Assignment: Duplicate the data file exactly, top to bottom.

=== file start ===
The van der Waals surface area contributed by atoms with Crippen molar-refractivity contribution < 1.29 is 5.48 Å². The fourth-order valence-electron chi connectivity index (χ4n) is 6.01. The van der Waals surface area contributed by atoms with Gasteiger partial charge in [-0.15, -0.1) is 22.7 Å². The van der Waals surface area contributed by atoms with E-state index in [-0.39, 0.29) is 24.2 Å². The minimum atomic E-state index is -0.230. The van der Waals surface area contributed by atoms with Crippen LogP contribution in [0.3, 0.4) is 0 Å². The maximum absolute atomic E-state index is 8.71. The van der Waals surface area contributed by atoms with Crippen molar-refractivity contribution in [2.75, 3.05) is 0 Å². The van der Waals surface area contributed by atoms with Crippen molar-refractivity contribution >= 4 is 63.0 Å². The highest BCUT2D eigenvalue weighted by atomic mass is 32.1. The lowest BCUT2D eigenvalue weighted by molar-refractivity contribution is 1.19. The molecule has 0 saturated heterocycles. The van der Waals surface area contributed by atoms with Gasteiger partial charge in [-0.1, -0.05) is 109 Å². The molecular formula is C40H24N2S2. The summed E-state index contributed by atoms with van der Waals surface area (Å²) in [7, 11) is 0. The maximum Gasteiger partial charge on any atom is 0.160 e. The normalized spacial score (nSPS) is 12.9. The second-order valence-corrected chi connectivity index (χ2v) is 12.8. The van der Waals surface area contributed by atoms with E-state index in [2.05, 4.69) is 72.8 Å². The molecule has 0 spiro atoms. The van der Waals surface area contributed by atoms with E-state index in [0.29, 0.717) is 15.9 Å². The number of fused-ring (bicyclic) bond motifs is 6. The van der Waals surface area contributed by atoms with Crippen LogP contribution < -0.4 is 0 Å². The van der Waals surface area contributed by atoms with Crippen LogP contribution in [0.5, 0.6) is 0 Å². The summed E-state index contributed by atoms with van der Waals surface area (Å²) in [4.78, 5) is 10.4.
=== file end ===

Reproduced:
The van der Waals surface area contributed by atoms with Crippen molar-refractivity contribution < 1.29 is 5.48 Å². The fourth-order valence-electron chi connectivity index (χ4n) is 6.01. The van der Waals surface area contributed by atoms with Gasteiger partial charge in [-0.15, -0.1) is 22.7 Å². The van der Waals surface area contributed by atoms with E-state index in [-0.39, 0.29) is 24.2 Å². The minimum atomic E-state index is -0.230. The van der Waals surface area contributed by atoms with Crippen LogP contribution in [0.3, 0.4) is 0 Å². The maximum absolute atomic E-state index is 8.71. The van der Waals surface area contributed by atoms with Crippen molar-refractivity contribution in [2.75, 3.05) is 0 Å². The van der Waals surface area contributed by atoms with Crippen molar-refractivity contribution >= 4 is 63.0 Å². The highest BCUT2D eigenvalue weighted by atomic mass is 32.1. The lowest BCUT2D eigenvalue weighted by molar-refractivity contribution is 1.19. The molecule has 0 saturated heterocycles. The van der Waals surface area contributed by atoms with Gasteiger partial charge in [-0.1, -0.05) is 109 Å². The molecular formula is C40H24N2S2. The summed E-state index contributed by atoms with van der Waals surface area (Å²) in [7, 11) is 0. The maximum Gasteiger partial charge on any atom is 0.160 e. The normalized spacial score (nSPS) is 12.9. The second-order valence-corrected chi connectivity index (χ2v) is 12.8. The van der Waals surface area contributed by atoms with E-state index in [2.05, 4.69) is 72.8 Å². The molecule has 0 spiro atoms. The van der Waals surface area contributed by atoms with E-state index in [0.29, 0.717) is 15.9 Å². The number of fused-ring (bicyclic) bond motifs is 6. The van der Waals surface area contributed by atoms with Crippen LogP contribution < -0.4 is 0 Å². The van der Waals surface area contributed by atoms with Crippen LogP contribution in [0.5, 0.6) is 0 Å². The summed E-state index contributed by atoms with van der Waals surface area (Å²) in [4.78, 5) is 10.4.